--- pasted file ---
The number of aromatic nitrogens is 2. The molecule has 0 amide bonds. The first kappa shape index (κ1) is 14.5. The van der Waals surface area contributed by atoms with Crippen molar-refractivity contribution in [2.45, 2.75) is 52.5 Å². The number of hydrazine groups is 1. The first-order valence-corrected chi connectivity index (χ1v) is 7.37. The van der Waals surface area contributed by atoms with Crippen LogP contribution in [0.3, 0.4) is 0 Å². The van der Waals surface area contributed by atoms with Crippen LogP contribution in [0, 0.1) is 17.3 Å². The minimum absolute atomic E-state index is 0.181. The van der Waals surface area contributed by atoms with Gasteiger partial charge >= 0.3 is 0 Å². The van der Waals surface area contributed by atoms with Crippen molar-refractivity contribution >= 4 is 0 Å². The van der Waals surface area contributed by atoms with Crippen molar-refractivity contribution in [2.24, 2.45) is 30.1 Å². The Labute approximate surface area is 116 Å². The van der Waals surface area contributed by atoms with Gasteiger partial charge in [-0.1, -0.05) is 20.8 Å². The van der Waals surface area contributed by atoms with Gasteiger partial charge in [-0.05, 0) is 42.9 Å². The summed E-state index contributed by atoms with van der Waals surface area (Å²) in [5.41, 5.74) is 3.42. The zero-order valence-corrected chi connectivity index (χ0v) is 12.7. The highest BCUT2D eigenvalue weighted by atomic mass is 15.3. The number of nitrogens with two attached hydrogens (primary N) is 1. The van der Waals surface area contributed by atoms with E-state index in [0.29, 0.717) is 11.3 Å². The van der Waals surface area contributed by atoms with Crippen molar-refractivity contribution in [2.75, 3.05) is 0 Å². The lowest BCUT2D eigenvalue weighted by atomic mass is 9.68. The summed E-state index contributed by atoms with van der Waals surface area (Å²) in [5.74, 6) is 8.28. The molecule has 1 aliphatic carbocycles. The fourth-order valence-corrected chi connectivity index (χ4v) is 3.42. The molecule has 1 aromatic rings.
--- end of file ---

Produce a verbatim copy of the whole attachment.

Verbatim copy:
The number of aromatic nitrogens is 2. The molecule has 0 amide bonds. The first kappa shape index (κ1) is 14.5. The van der Waals surface area contributed by atoms with Crippen molar-refractivity contribution in [2.45, 2.75) is 52.5 Å². The number of hydrazine groups is 1. The first-order valence-corrected chi connectivity index (χ1v) is 7.37. The van der Waals surface area contributed by atoms with Crippen LogP contribution in [0.3, 0.4) is 0 Å². The van der Waals surface area contributed by atoms with Crippen LogP contribution in [0, 0.1) is 17.3 Å². The minimum absolute atomic E-state index is 0.181. The van der Waals surface area contributed by atoms with Gasteiger partial charge >= 0.3 is 0 Å². The van der Waals surface area contributed by atoms with Crippen molar-refractivity contribution >= 4 is 0 Å². The van der Waals surface area contributed by atoms with Crippen molar-refractivity contribution in [2.24, 2.45) is 30.1 Å². The Labute approximate surface area is 116 Å². The van der Waals surface area contributed by atoms with Gasteiger partial charge in [-0.1, -0.05) is 20.8 Å². The van der Waals surface area contributed by atoms with Gasteiger partial charge in [-0.05, 0) is 42.9 Å². The summed E-state index contributed by atoms with van der Waals surface area (Å²) in [5.41, 5.74) is 3.42. The zero-order valence-corrected chi connectivity index (χ0v) is 12.7. The highest BCUT2D eigenvalue weighted by atomic mass is 15.3. The number of nitrogens with two attached hydrogens (primary N) is 1. The van der Waals surface area contributed by atoms with E-state index in [0.29, 0.717) is 11.3 Å². The van der Waals surface area contributed by atoms with Crippen molar-refractivity contribution in [2.75, 3.05) is 0 Å². The lowest BCUT2D eigenvalue weighted by atomic mass is 9.68. The summed E-state index contributed by atoms with van der Waals surface area (Å²) in [5.74, 6) is 8.28. The molecule has 1 aliphatic carbocycles. The fourth-order valence-corrected chi connectivity index (χ4v) is 3.42. The molecule has 1 aromatic rings.